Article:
The Mouth-Body Connection

There is an increasing amount of information on the correlation between the health of the mouth and the overall body. Bacteria that enters the mouth and establishes itself in the oral cavity is being found in other parts of the body--such as the heart--and new studies are coming out frequently that are establishing relationships between oral health and various illnesses.

The ADA (American Dental Association)--a science-based organization with a rich history of basing recommendations on sound scientific information--has endorsed new discoveries and scientific information that indicate that inflammatory processes in the oral cavity may play a role in causing problems in other parts of the body. Importantly, more research needs to be done, and is being done, to firmly establish the relationships, but the evidence is growing rapidly.

How does this relationship occur?

Bacteria lurk in the tongue, nasal cavities, tonsil areas, gingival pockets, and can also be found floating in saliva. The body is constantly fighting these bacteria, and healthy bodies are able to keep them at bay. When our immune systems stop responding, bacteria take hold. Diseases and weakened immune systems--such as from diabetes--can decrease the ability of the immune system to respond effectively to bacteria, and this triggers the beginnings of oral disease.

As bacteria overcome the initial immune system's resistance, these bacteria expand in the pockets of the gums and gums become inflamed (and may bleed when you brush). If left untreated, this progresses into full-blown periodontitis that ulcerates gums and destroys the soft tissue and bone that anchor your teeth. It also starts to send inflammatory substances throughout the body.

As these bacteria and inflammatory substances are sent throughout the body, they take root in various parts of the body--the heart, lungs, joints, etc. A growing body of research indicates that this process may play a role in a variety of systemic health problems as wide-ranging as diabetes, respiratory illness, pregnancy complications, and heart disease.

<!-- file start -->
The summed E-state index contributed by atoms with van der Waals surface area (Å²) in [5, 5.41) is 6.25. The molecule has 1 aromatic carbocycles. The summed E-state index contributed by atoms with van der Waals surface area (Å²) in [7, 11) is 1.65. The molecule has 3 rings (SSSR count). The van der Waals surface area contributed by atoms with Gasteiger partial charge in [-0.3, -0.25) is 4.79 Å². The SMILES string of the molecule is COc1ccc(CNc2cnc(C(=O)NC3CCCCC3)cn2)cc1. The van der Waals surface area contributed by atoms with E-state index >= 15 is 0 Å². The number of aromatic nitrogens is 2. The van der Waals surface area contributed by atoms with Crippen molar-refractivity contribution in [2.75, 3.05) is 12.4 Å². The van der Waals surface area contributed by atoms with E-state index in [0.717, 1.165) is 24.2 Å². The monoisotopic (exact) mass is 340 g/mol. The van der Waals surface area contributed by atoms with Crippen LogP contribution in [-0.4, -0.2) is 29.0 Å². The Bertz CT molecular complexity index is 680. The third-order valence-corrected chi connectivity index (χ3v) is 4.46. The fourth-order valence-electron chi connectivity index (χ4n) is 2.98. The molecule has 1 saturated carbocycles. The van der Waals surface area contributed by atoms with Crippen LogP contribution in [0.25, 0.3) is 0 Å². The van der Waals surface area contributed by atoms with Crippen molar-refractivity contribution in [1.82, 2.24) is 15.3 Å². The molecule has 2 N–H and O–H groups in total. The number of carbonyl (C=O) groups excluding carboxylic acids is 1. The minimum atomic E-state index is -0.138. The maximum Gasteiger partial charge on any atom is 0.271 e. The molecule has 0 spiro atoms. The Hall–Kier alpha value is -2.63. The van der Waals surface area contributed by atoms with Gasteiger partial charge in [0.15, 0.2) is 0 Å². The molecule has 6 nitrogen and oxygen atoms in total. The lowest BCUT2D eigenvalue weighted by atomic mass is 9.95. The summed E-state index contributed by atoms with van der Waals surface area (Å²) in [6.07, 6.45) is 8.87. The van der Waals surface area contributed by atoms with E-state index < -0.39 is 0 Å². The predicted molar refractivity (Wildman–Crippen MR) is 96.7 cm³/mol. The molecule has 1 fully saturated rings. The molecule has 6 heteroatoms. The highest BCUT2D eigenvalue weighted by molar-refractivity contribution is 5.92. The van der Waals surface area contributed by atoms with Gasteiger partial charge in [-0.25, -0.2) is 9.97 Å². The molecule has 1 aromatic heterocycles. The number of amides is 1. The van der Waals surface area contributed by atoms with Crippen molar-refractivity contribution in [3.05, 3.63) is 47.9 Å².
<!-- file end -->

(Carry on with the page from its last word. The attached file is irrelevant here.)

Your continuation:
It is important not to overstate the relationship without firm scientific proof. Genetic, microbial, immunological, and environmental factors influence both the risk and progression of infection. Researchers are following the link of out-of-control inflammation to chronic diseases from clogged arteries and heart attacks to arthritis and cancer. The importance of this link will be determined through ongoing research.

Whether or not treating oral health conditions will improve overall health depends on the illness. Diseases are complex, with some having multiple risk factors (such as behaviors, genetic conditions, and environmental issues), and thus the importance of the relationship of the mouth to the body health varies across illnesses.

However, regardless of the state of proof in the relationship to body illnesses, and for the sake of gum health alone, it makes sense to pay attention to the battle against bacteria and to maintaining oral health.

How does the increased awareness of oral health change the role of the dentist?

As the evidence becomes clearer in the relationship between oral and overall health, the role of the dentist will change, with the dentist becoming a more integral part of the general health management process. There is growing realization that it is a dentist who first discovers a larger health problem while examining the patient's mouth. As dentists typically treat healthy, ambulatory people, they can serve as an early warning system by performing early diagnosis, risk assessment, and disease management, and then following the patient as they refer them to other health care providers.

For example, using newer techniques such as salivary diagnostic technologies, dentists can capture important information such as chemicals and bacteria in the blood that will alert them to potential health concerns.


Based on the increasing evidence of links between oral and whole-body health, as well as the changing role of dentists in the overall health management, we want to use the best scientific information and newest technologies to make good treatment and clinical care decisions that will improve the quality of life and health of our patients. Let us help you with our knowledge and tools for diagnosis!